-- Along the Gulf Coast near the Texas-Louisiana border Monday, snapped utility poles littered the landscape and more than half a million customers were without power. Floodwaters began to recede, but many homes and buildings remained submerged in the Louisiana bayou.

Officials continued rescue operations for residents cut off by Hurricane Rita's flooding, and military helicopters searched for as many as 30,000 stranded cattle.

Meanwhile, anger grew and tragedy arrived as evacuated citizens clamored to be allowed back to their homes. Five people -- including three children -- died after inhaling carbon monoxide exhaust from a generator they ran in their apartment.

In several Texas communities, including the refinery town of Beaumont and nearby Port Arthur, officials trying to deter an influx of returnees blockaded roads into the towns and pleaded with motorists not to come. But their roadblocks were besieged by irate residents who said they wanted to protect their property and help clean up.

Others who had resisted the massive evacuation before Rita struck Saturday emerged from their boarded-up homes, seeking food and water and also criticizing what they said was a slow effort to return basic services to their communities.

"We thought we had evacuated everybody. Now people are starting to come out," said Michael Ferris, a federal official working at the base set up outside Beaumont to coordinate relief efforts.

The deaths came among a group of eight people who managed to return to their apartment at 2:30 a.m. Monday, according to Officer Crystal Holmes of the Beaumont police. They apparently got into the two-story apartment and started a small generator with no vent to the outside, despite warnings throughout the day on local radio stations for people not to run generators indoors.

"They probably didn't want to put the generator outside for fear it would be stolen," said Holmes, a police spokeswoman, who was on the scene. At 10:40 a.m., a relative knocked repeatedly on the door. A 12-year-old girl stumbled out, vomiting, Holmes said.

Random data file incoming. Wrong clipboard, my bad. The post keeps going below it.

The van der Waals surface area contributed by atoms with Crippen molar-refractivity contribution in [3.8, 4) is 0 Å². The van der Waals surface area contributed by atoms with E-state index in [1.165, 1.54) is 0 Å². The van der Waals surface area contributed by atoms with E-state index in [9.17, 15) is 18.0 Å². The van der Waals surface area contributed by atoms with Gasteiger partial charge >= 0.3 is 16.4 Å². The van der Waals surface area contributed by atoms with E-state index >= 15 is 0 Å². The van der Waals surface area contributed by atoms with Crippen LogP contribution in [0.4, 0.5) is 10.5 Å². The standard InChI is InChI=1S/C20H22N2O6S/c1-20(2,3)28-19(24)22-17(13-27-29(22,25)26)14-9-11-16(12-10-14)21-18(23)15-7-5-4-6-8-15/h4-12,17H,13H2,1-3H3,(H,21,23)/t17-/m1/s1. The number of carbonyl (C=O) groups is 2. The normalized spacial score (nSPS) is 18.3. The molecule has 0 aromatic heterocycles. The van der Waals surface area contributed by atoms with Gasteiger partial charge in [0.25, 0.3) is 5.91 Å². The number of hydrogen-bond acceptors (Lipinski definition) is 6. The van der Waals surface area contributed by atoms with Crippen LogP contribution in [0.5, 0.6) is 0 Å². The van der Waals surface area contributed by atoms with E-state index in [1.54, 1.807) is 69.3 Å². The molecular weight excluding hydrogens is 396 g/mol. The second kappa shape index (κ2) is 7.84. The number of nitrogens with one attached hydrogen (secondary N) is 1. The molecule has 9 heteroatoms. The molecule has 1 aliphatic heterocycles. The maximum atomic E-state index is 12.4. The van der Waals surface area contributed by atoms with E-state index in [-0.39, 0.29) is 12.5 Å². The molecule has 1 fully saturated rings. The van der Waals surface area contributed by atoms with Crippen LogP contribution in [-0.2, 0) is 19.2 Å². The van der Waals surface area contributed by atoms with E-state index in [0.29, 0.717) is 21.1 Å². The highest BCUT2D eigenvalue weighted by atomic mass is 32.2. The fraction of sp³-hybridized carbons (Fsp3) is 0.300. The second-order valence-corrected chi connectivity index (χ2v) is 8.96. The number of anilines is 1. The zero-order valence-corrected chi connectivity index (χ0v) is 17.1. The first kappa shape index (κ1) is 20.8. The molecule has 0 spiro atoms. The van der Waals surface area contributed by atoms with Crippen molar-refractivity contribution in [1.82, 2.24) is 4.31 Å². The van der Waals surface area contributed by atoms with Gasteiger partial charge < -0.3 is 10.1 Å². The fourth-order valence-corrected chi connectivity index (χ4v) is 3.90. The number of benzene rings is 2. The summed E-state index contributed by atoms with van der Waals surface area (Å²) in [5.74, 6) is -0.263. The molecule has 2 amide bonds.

"The exhaust was so strong and so thick in the apartment, it overcame emergency workers who were trying to drag out the bodies," she said.

The dead included a boy, 9; two girls, 7 and 12; their aunt, 25; and a man, 47, who was a friend of the family, police said. The man's daughter, who answered the door, survived. The 29-year-old mother of the dead children and an 8-year-old son were airlifted to Houston in critical condition, Holmes said.

Officials pointed to the tragedy as evidence that their pleas for people not to return should be heeded.

"This is another example of why people should please not come back to the city. We don't have the services for them," Holmes said.

But evacuees who were tired, exhausted, short of money and short of gas made their way home anyway, saying they would rather live in their houses with no power than stay in shelters or sleep another night in a car.

"We came all the way from Gilmer, Texas, and got within 15 minutes of our home. But they stopped us," said Andre LaCroix, 45. He was sitting with his wife, grandson and elderly parents in a closed gas station outside Port Arthur. They had spent the night there, sleeping in the sweltering Texas heat, reluctant to turn around.

"They say there's no services, but my father has his own generator and his own well," LaCroix said. "They still won't let us go." He and his wife had lost their home in New Orleans when it was struck by Hurricane Katrina, and they had just closed on a new house near Port Arthur when Rita struck.

"In Louisiana, after Katrina, they let people come back to their homes, and everybody cleaned up their streets and got things running," he said. "Not in Texas."

"They should let the people in," said Belle Begnaud, 64, who was waiting at a nearby church for some water. "We could help clean up. We could take care of our own place. I have some water damage in my house, but if I close it up and wait for another few weeks, it will all be destroyed by mold. I'll have to throw everything out."